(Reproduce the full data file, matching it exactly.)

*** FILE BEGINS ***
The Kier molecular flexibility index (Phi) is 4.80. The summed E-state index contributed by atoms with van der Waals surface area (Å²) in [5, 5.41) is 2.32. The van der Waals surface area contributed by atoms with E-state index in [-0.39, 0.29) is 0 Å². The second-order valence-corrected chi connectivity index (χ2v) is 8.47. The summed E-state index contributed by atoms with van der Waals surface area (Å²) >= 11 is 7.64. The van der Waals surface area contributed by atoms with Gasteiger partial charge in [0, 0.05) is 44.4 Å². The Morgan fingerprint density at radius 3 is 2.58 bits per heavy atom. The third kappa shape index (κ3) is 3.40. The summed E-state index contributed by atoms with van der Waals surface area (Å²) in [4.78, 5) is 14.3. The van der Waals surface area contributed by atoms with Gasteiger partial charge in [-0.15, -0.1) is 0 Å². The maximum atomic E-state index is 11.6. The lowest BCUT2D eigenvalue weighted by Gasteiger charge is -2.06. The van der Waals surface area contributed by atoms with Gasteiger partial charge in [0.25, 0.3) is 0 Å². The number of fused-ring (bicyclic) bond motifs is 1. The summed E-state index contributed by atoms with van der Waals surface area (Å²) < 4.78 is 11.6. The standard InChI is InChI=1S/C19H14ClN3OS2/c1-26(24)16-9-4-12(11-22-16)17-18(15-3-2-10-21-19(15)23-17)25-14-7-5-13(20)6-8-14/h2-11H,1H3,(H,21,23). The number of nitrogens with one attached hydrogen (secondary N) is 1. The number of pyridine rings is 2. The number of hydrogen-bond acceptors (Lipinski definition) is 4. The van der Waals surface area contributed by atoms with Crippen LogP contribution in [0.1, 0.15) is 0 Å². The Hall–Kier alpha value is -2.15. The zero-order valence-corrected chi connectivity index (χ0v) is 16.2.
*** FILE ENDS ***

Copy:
The Kier molecular flexibility index (Phi) is 4.80. The summed E-state index contributed by atoms with van der Waals surface area (Å²) in [5, 5.41) is 2.32. The van der Waals surface area contributed by atoms with E-state index in [-0.39, 0.29) is 0 Å². The second-order valence-corrected chi connectivity index (χ2v) is 8.47. The summed E-state index contributed by atoms with van der Waals surface area (Å²) >= 11 is 7.64. The van der Waals surface area contributed by atoms with Gasteiger partial charge in [0, 0.05) is 44.4 Å². The Morgan fingerprint density at radius 3 is 2.58 bits per heavy atom. The third kappa shape index (κ3) is 3.40. The summed E-state index contributed by atoms with van der Waals surface area (Å²) in [4.78, 5) is 14.3. The van der Waals surface area contributed by atoms with Gasteiger partial charge in [-0.15, -0.1) is 0 Å². The maximum atomic E-state index is 11.6. The lowest BCUT2D eigenvalue weighted by Gasteiger charge is -2.06. The van der Waals surface area contributed by atoms with Gasteiger partial charge in [0.25, 0.3) is 0 Å². The number of fused-ring (bicyclic) bond motifs is 1. The summed E-state index contributed by atoms with van der Waals surface area (Å²) < 4.78 is 11.6. The standard InChI is InChI=1S/C19H14ClN3OS2/c1-26(24)16-9-4-12(11-22-16)17-18(15-3-2-10-21-19(15)23-17)25-14-7-5-13(20)6-8-14/h2-11H,1H3,(H,21,23). The number of nitrogens with one attached hydrogen (secondary N) is 1. The number of pyridine rings is 2. The number of hydrogen-bond acceptors (Lipinski definition) is 4. The van der Waals surface area contributed by atoms with Crippen LogP contribution in [0.1, 0.15) is 0 Å². The Hall–Kier alpha value is -2.15. The zero-order valence-corrected chi connectivity index (χ0v) is 16.2.